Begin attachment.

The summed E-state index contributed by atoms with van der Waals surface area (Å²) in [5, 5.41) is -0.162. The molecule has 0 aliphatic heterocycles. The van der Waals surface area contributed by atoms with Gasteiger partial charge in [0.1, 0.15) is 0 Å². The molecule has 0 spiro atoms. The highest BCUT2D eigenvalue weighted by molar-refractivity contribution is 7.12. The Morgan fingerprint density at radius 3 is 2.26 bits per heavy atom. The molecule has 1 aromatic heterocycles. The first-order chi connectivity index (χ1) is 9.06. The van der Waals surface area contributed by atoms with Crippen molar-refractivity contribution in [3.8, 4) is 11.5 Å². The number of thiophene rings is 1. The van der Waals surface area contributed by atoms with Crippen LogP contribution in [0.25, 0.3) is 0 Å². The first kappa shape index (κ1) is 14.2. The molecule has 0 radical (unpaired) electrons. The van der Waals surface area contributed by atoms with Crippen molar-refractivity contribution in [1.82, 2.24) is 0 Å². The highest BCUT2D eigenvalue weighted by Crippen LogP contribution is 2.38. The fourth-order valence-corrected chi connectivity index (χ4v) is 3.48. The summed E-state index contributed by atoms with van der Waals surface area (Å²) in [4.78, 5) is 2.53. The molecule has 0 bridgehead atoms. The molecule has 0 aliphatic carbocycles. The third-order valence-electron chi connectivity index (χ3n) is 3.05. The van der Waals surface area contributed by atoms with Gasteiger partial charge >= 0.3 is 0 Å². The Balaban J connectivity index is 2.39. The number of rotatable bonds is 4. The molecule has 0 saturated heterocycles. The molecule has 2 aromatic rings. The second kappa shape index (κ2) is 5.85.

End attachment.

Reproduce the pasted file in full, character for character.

The summed E-state index contributed by atoms with van der Waals surface area (Å²) in [5, 5.41) is -0.162. The molecule has 0 aliphatic heterocycles. The van der Waals surface area contributed by atoms with Gasteiger partial charge in [0.1, 0.15) is 0 Å². The molecule has 0 spiro atoms. The highest BCUT2D eigenvalue weighted by molar-refractivity contribution is 7.12. The Morgan fingerprint density at radius 3 is 2.26 bits per heavy atom. The molecule has 1 aromatic heterocycles. The first-order chi connectivity index (χ1) is 9.06. The van der Waals surface area contributed by atoms with Crippen molar-refractivity contribution in [3.8, 4) is 11.5 Å². The number of thiophene rings is 1. The van der Waals surface area contributed by atoms with Crippen LogP contribution in [0.25, 0.3) is 0 Å². The first kappa shape index (κ1) is 14.2. The molecule has 0 radical (unpaired) electrons. The van der Waals surface area contributed by atoms with Crippen molar-refractivity contribution in [1.82, 2.24) is 0 Å². The highest BCUT2D eigenvalue weighted by Crippen LogP contribution is 2.38. The fourth-order valence-corrected chi connectivity index (χ4v) is 3.48. The summed E-state index contributed by atoms with van der Waals surface area (Å²) in [4.78, 5) is 2.53. The molecule has 0 bridgehead atoms. The molecule has 0 aliphatic carbocycles. The third-order valence-electron chi connectivity index (χ3n) is 3.05. The van der Waals surface area contributed by atoms with Gasteiger partial charge >= 0.3 is 0 Å². The Balaban J connectivity index is 2.39. The number of rotatable bonds is 4. The molecule has 0 saturated heterocycles. The molecule has 2 aromatic rings. The second kappa shape index (κ2) is 5.85.